Efficacy assessment of adoptive immunotherapy

Eight RCT studies retorted the information of 1-year recurrence and mortality, seven RCT studies provided the information of 2-year and 3-year recurrence and mortality, and four RCT studies provided the data of 5-year recurrence and mortality. Our meta-analysis indicated that immunotherapy combined with curative treatment had a significant benefit in HCC recurrence compared with the only curative treatment according to 1-year (RR = 0.59; 95% CI = 0.48–0.72; P < 0.00001, I2 = 0%), 2-year (RR = 0.69; 95% CI = 0.60–0.79; P < 0.00001, I2 = 16%), and 3-year recurrence (RR = 0.82; 95% CI = 0.74–0.91; P = 0.0001, I2 = 29%) [Figure 2]. In addition, the postoperative HCC patients received the treatment of LAK showed better clinical outcomes in HCC recurrence than the treatment of CIK in early prognosis according to 1-year recurrence by CIK (RR = 0.62; 95% CI = 0.50–0.76; P < 0.00001, I2 = 0%), 2-year recurrence by CIK (RR = 0.70; 95% CI = 0.61–0.81; P < 0.00001, I2 = 30%), and 3-year recurrence by CIK (RR = 0.84; 95% CI = 0.75–0.93; P = 0.0008, I2 = 40%) and 1-year recurrence by LAK (RR = 0.42; 95% CI = 0.24–0.75; P = 0.003, I2 = 17%), 2-year recurrence by LAK (RR = 0.53; 95% CI = 0.30–0.93; P = 0.03, I2 = 0%), and 3-year recurrence by LAK (RR = 0.67; 95% CI = 0.47–0.95; P = 0.02, I2 = 0%) [Table 2]. However, there is no significant difference for the 5-year recurrence between patients receiving immunotherapy after curative treatment than receiving curative treatment only (P > 0.05). The corresponding pooled RR was estimated at 0.94 (95% CI = 0.87–1.02; P = 0.13, I2 = 0%). Therefore, the benefits of AIT for HCC patients after curative treatment mainly existed in early stages.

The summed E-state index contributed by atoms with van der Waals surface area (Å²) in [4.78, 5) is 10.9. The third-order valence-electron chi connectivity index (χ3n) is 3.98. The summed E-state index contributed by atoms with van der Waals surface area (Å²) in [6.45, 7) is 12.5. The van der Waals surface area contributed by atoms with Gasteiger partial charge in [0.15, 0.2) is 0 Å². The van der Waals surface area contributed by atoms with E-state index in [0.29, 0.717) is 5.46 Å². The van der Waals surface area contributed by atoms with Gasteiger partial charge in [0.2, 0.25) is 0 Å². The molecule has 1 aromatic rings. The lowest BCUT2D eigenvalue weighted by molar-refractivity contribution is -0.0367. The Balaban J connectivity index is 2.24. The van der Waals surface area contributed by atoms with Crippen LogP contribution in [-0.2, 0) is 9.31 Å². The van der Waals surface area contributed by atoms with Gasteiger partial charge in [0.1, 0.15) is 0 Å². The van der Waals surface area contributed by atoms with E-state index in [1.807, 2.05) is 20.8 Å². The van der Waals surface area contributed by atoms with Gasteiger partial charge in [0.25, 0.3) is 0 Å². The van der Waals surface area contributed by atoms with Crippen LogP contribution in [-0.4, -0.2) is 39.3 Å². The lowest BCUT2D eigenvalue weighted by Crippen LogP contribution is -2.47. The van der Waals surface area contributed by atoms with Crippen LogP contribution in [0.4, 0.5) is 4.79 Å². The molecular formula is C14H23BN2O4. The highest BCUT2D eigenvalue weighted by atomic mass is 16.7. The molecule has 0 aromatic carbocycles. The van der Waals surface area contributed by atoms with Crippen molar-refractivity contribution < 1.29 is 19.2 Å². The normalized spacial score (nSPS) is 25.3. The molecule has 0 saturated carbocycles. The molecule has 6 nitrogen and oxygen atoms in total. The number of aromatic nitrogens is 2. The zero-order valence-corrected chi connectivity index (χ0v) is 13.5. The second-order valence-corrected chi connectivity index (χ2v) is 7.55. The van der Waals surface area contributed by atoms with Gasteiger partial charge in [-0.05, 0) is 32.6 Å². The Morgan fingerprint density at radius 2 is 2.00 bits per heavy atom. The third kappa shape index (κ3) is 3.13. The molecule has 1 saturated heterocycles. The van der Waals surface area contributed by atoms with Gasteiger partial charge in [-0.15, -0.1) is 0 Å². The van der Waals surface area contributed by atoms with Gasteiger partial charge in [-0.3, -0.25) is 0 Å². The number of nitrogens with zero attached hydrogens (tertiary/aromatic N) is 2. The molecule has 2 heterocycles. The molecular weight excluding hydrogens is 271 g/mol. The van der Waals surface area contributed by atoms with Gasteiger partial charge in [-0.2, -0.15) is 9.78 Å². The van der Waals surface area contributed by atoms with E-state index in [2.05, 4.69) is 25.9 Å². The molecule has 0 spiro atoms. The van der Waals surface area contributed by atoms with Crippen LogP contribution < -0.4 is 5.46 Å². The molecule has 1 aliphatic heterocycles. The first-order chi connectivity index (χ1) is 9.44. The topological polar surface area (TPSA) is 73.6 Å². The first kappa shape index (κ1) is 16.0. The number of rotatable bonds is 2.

Figure 2: Comparison of recurrence rate between adjuvant adoptive immunotherapy and nonimmunotherapy postoperation

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Table 2: Summary of pooled risk ratios of clinical prognosis by adjuvant immunotherapy methods

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The benefits of AIT for HCC patients after curative treatment were also proved on mortality. The meta-analysis indicated that the AIT group shows a lower 1-year (RR = 0.43; 95% CI = 0.30–0.62; P < 0.00001, I2 = 0%), 2-year (RR = 0.56; 95% CI = 0.46–0.74; P < 0.00001, I2 = 0%), and 3-year mortality (RR = 0.85; 95% CI = 0.73–0.99; P = 0.03, I2 = 57%). Moreover, the LAK subgroup showed lower mortality compared to the subgroup of CIK according to the 1-year mortality by CIK (RR = 0.46; 95% CI = 0.32–0.66; P < 0.0001, I2 = 11%), 2-year mortality by CIK (RR = 0.60; 95% CI = 0.47–0.77; P < 0.0001, I2 = 11%), and 3-year mortality by CIK (RR = 0.87; 95% CI = 0.75–1.02; P < 0.0001, I2 = 67%) and 1-year mortality by LAK (RR = 0.14; 95% CI = 0.02–1.10; P = 0.06, I2 = 0%), 2-year mortality by LAK (RR = 0.36; 95% CI = 0.13–1.02; P = 0.05, I2 = 0%), and 3-year mortality by LAK (RR = 0.61; 95% CI = 0.35–1.07; P = 0.08, I2 = 0%) [Table 2]. However, there is no significant difference for the 5-year mortality between patients receiving immunotherapy after curative treatment than receiving curative treatment only (P > 0.05) [Figure 3].